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Uncommon Criminals, Page 2

Ally Carter

  “This is private enough,” Hale answered.

  “But—” the guy started, but then Kat placed her elbows on the table.

  “Who are you and why are you looking for me?”

  “My name is Constance Miller, Miss Bishop,” the white-haired woman said. “Or, may I call you by your given name? I feel as if I know you—you and Mr. Hale.” She smiled at Hale. “Such a lovely young couple.” Kat shifted on her seat, but the old woman went on. “I’ve become something of a fan.” She sounded almost giddy, as if her whole life had been comprised of bake sales and Agatha Christie novels, and now she found herself inside the latter.

  “I mean to say,” the woman went on, “that there’s something I would like for you to steal.”

  “Grandmother, please.”

  “Oh, Marshall,” the woman said, patting her grandson’s hands, “they’re professionals.”

  Hale raised his eyebrows and smirked at Kat. Kat kicked him and gestured for the woman to go on.

  “But, Grandmother, they’re…” He glanced across the table and dropped his voice. “Kids.”

  “You’re twenty-five,” she told him.

  “What does that have to do with anything?”

  She shrugged. “To me, you’re all children.”

  Kat didn’t want to like this woman. Affection makes people get sloppy, take risks. Do favors. So Kat didn’t allow herself to smile. She just focused on the single thing she really had to know.

  “How did you meet Visily Romani?”

  “He came to see me in London two weeks ago. He was familiar with our situation and said that you—”

  “What did he look like?” Kat found herself leaning across the table, pushing closer to the only person she’d ever met who’d looked Romani in the eye. “What did he say? Did he give you anything or—”

  “Have you ever been to Egypt, Katarina?” the old woman asked, but didn’t wait for a reply. “I was born there.” She smiled then. “Oh, it was a beautiful place to be a child. The cities were alive and the deserts were so big and vast—like the ocean, you see. We slept under big white nets and played in the sun. My father, he was a brilliant man. Strong and brave and gutsy,” the woman said with a shake of a fist. “He was an archaeologist—he and my mother—and in that day…well…in that day, Egypt was the only place to be.”

  “That’s nice, ma’am, but I believe you said something about—” Hale started, but the woman kept on going.

  “Some looked at the sand and the sun and said it was a barren, uncivilized land. But my father and mother, they knew that it is not the surface of a place that matters. Civilization is not made out of sand—it’s out of blood. My parents searched for years. Wars raged, and they searched. Children were born, and they searched. The past, it called to them.” Her gaze shifted into space. “As I guess now it calls to me.”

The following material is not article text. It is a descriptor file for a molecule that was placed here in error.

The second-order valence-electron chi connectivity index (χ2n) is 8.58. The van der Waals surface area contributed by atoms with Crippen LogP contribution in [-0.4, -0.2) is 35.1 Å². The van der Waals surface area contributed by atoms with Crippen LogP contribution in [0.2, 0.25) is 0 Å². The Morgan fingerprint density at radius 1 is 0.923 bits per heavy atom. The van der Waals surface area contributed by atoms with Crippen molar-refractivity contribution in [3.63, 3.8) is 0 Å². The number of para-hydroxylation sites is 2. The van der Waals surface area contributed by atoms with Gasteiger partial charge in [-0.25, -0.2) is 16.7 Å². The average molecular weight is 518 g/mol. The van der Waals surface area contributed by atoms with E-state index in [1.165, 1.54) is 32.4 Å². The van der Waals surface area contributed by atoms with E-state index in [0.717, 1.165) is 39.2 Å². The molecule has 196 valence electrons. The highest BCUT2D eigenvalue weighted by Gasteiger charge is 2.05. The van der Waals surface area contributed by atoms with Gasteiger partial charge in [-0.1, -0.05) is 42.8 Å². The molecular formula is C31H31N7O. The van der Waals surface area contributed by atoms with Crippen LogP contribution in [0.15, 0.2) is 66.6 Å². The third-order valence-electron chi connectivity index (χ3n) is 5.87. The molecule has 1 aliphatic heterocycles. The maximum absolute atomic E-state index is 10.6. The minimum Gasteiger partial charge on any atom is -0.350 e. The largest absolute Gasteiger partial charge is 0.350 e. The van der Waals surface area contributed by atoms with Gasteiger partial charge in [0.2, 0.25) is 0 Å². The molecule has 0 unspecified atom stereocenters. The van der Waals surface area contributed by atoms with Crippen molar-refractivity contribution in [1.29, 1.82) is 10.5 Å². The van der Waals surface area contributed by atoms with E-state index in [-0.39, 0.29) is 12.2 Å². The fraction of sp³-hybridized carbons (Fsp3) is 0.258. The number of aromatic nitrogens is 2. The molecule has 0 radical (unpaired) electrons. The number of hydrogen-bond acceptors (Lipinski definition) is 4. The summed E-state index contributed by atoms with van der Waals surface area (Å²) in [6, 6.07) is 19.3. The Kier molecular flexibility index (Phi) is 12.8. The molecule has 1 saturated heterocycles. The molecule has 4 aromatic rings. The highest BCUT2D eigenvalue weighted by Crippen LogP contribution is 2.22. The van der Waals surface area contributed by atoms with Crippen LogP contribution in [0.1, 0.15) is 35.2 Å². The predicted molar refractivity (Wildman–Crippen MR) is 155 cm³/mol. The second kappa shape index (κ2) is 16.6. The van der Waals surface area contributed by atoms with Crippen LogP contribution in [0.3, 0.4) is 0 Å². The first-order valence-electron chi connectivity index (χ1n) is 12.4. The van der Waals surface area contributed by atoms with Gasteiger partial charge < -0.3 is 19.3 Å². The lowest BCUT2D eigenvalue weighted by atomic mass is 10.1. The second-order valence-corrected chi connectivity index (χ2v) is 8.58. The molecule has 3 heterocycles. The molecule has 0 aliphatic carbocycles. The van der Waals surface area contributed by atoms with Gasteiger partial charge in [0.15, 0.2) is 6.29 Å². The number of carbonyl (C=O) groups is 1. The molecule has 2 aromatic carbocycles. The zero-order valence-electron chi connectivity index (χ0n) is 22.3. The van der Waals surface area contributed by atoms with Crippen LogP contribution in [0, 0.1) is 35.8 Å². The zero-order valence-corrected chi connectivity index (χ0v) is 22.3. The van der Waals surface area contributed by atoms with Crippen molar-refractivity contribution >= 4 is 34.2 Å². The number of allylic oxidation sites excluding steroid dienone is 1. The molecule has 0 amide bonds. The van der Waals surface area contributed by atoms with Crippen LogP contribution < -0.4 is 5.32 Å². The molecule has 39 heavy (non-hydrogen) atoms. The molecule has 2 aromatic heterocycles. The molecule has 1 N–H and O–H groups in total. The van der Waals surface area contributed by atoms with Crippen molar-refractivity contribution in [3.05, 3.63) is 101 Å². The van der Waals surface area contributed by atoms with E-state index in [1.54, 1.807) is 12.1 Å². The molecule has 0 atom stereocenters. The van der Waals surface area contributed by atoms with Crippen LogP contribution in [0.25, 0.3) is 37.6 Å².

Kat nodded and thought of the treasures stolen more than a half century before, paintings she had never seen that she longed to touch and hold.

  “Grandmother,” Marshall said softly, laying a hand on the woman’s shoulder, “perhaps we should get you some tea.”

  “I don’t want tea! I want justice!” Her frail fist banged the table. “I want that man to lose his stone just like my parents lost everything they had!”

  “Stone?” Hale said, sitting straighter. “What stone?”

  But the guy didn’t even acknowledge the question. “Come, Grandmother, if the best lawyers in England can’t help us, what are two kids—”

  “Kids who robbed the Henley,” Hale added. Kat kicked him under the table again.

  “—supposed to do about it?” Marshall finished.

  “My parents found it, Katarina.” Suddenly, the woman’s hands were reaching out to hold Kat’s thin fingers in her own. “They found it—a hundred kilometers from Alexandria, just a stone’s throw from the sea. They found it—one of the treasure chambers of the last pharaoh in Egypt.”

  “The last pharaoh…” Kat started.

  The woman sighed and whispered, “I suppose you might know her better as Cleopatra.”

  When Kat’s fingers began to tingle, she didn’t know if it was the woman’s words or her grasp that numbed her.

  “Oh, it was a glorious sight. Cleopatra had known her empire’s days were numbered, and she’d taken great care to hide her finest treasures from the Romans. The chamber was the largest my parents had ever seen. Urns and statues and gold…so much gold. I remember playing hide-and-seek with the diggers in mountains of gold so high, they might as well have been made of sand.”